WASHINGTON (Reuters) - The U.S. National Transportation Safety Board (NTSB) will meet on Feb. 25 to determine the probable cause of the 2018 fatal crash of a Tesla Inc (TSLA.O) vehicle in Mountain View, California, the agency said.
The board will hold a hearing on the 2017 Tesla Model X crash that killed the its driver, 38-year-old Apple engineer Walter Huang, who was using the vehicle’s advanced driver assistance system known as Autopilot.
The NTSB and National Highway Traffic Safety Administration (NHTSA) are investigating a number of crashes in which Autopilot is believed to have been in use.
The crashes raised questions about the driver-assistance system’s ability to detect hazards, especially stationary objects. There are mounting safety concerns about systems that can perform driving tasks for extended stretches of time with little or no human intervention, but which cannot completely replace human drivers.
NTSB makes safety recommendations but cannot compel action, while NHTSA can order a recall if it deems a vehicle poses an unreasonable safety risk.
Last week, NHTSA said it was launching an investigation into the Dec. 29 crash of a Tesla (TSLA.O) Model 3 that left a passenger dead after the vehicle collided with a parked fire truck in Indiana.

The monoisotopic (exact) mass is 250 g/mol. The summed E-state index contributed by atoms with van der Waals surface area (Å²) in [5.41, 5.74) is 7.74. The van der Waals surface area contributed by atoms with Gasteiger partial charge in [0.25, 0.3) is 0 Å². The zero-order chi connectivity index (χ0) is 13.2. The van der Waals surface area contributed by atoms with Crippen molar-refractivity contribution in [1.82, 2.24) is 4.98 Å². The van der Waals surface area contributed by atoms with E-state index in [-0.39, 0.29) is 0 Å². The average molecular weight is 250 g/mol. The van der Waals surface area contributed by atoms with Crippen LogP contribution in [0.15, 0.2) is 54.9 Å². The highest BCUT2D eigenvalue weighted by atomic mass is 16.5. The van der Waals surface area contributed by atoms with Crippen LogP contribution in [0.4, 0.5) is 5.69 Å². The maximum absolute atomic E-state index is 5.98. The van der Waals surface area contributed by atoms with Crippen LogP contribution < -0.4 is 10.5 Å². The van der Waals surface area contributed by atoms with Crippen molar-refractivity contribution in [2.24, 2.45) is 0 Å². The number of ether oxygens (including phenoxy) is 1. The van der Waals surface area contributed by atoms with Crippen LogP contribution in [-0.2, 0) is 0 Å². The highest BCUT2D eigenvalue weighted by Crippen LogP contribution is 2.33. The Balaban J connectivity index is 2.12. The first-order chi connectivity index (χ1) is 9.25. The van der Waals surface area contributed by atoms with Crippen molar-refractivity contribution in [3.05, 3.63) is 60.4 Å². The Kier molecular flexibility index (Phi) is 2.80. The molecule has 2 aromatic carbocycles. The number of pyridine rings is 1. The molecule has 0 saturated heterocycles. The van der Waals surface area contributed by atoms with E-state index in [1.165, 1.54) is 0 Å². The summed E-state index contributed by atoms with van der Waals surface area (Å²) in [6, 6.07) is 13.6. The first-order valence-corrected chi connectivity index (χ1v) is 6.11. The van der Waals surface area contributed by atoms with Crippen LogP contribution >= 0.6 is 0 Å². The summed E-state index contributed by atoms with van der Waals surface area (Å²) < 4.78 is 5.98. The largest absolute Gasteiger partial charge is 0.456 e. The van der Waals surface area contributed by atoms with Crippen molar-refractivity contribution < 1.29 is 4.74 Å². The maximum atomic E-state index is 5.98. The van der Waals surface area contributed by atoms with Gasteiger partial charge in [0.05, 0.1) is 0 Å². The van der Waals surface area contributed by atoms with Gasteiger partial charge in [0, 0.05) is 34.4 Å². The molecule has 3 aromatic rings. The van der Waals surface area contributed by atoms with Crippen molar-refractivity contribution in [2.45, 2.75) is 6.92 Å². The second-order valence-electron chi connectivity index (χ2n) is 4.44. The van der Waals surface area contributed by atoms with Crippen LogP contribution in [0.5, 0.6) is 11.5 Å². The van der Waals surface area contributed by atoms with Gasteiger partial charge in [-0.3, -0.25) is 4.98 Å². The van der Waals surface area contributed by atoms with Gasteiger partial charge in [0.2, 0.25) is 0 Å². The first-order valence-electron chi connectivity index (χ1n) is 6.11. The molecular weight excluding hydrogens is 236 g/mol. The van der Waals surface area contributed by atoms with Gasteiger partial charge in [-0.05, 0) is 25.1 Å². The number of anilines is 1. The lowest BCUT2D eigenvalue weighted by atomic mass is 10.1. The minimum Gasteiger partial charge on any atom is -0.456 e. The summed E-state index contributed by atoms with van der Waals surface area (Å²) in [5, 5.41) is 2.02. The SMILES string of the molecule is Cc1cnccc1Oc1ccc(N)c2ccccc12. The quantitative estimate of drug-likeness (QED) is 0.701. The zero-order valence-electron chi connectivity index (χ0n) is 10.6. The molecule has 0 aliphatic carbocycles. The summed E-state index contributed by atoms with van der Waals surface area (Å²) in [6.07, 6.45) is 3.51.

That crash is the 14th involving Tesla that NHTSA’s special crash investigation program has taken up in which it suspects Autopilot or another advanced driver assistance system was in use. It is the third Tesla crash NHTSA has said it was investigating in recent weeks.
Autopilot had been engaged in at least three Tesla vehicles involved in fatal U.S. crashes since 2016, including the 2018 Mountain View crash. Tesla did not immediately comment.
NHTSA is also probing another Dec. 29 fatal crash of a Model S Tesla in Gardena, California. In that incident, the vehicle exited a freeway, ran a red light, and struck a 2006 Honda Civic, killing its two occupants.
The NTSB has criticized Autopilot’s lack of safeguards. It said in September that its probe of a 2018 Culver City, California, Tesla crash found the system’s design “permitted the driver to disengage from the driving task.”
Tesla and NHTSA both advise drivers to keep their hands on the steering wheel and pay attention at all times while using Autopilot. Tesla says Autopilot “enables your car to steer, accelerate and brake automatically within its lane,” but does not make the vehicle autonomous.
Some drivers say they are able to keep their hands off the wheel for extended periods when using the system.
Reporting by David Shepardson; Writing by Susan Heavey; Editing by Chizu Nomiyama and Bill Berkrot